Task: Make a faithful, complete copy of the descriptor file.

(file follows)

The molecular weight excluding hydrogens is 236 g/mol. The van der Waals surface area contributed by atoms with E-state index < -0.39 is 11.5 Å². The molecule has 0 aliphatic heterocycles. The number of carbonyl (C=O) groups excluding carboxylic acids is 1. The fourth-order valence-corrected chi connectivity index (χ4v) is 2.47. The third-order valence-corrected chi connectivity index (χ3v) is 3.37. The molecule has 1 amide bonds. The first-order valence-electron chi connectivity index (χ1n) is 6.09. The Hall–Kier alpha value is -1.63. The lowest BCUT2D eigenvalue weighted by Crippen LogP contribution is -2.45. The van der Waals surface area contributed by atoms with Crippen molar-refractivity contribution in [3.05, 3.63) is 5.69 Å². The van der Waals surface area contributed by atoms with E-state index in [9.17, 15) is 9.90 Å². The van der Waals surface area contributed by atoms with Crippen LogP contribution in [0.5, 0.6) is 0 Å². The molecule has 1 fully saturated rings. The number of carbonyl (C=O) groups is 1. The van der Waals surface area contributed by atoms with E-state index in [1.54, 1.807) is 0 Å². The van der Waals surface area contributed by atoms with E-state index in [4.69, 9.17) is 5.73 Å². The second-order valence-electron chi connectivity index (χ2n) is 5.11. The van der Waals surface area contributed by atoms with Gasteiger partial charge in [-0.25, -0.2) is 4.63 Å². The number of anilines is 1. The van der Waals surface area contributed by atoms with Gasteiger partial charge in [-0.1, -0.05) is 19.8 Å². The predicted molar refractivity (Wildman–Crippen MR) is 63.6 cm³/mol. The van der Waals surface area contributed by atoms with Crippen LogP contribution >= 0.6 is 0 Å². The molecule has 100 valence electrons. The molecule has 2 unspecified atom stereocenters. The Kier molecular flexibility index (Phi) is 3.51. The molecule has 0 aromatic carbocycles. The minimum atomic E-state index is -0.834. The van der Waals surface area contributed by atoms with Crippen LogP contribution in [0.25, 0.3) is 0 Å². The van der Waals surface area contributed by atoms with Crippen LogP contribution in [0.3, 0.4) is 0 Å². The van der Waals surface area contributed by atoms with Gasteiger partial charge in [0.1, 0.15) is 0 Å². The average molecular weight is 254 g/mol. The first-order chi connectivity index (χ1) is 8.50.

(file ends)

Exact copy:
The molecular weight excluding hydrogens is 236 g/mol. The van der Waals surface area contributed by atoms with E-state index < -0.39 is 11.5 Å². The molecule has 0 aliphatic heterocycles. The number of carbonyl (C=O) groups excluding carboxylic acids is 1. The fourth-order valence-corrected chi connectivity index (χ4v) is 2.47. The third-order valence-corrected chi connectivity index (χ3v) is 3.37. The molecule has 1 amide bonds. The first-order valence-electron chi connectivity index (χ1n) is 6.09. The Hall–Kier alpha value is -1.63. The lowest BCUT2D eigenvalue weighted by Crippen LogP contribution is -2.45. The van der Waals surface area contributed by atoms with Crippen molar-refractivity contribution in [3.05, 3.63) is 5.69 Å². The van der Waals surface area contributed by atoms with E-state index in [9.17, 15) is 9.90 Å². The van der Waals surface area contributed by atoms with Crippen LogP contribution in [0.5, 0.6) is 0 Å². The molecule has 1 fully saturated rings. The number of carbonyl (C=O) groups is 1. The van der Waals surface area contributed by atoms with E-state index in [1.54, 1.807) is 0 Å². The van der Waals surface area contributed by atoms with E-state index in [4.69, 9.17) is 5.73 Å². The second-order valence-electron chi connectivity index (χ2n) is 5.11. The van der Waals surface area contributed by atoms with Gasteiger partial charge in [-0.25, -0.2) is 4.63 Å². The number of anilines is 1. The van der Waals surface area contributed by atoms with Gasteiger partial charge in [-0.1, -0.05) is 19.8 Å². The predicted molar refractivity (Wildman–Crippen MR) is 63.6 cm³/mol. The van der Waals surface area contributed by atoms with Crippen LogP contribution >= 0.6 is 0 Å². The molecule has 100 valence electrons. The molecule has 2 unspecified atom stereocenters. The Kier molecular flexibility index (Phi) is 3.51. The molecule has 0 aromatic carbocycles. The minimum atomic E-state index is -0.834. The van der Waals surface area contributed by atoms with Crippen LogP contribution in [0.25, 0.3) is 0 Å². The van der Waals surface area contributed by atoms with Crippen LogP contribution in [0.3, 0.4) is 0 Å². The van der Waals surface area contributed by atoms with Gasteiger partial charge in [0.1, 0.15) is 0 Å². The average molecular weight is 254 g/mol. The first-order chi connectivity index (χ1) is 8.50.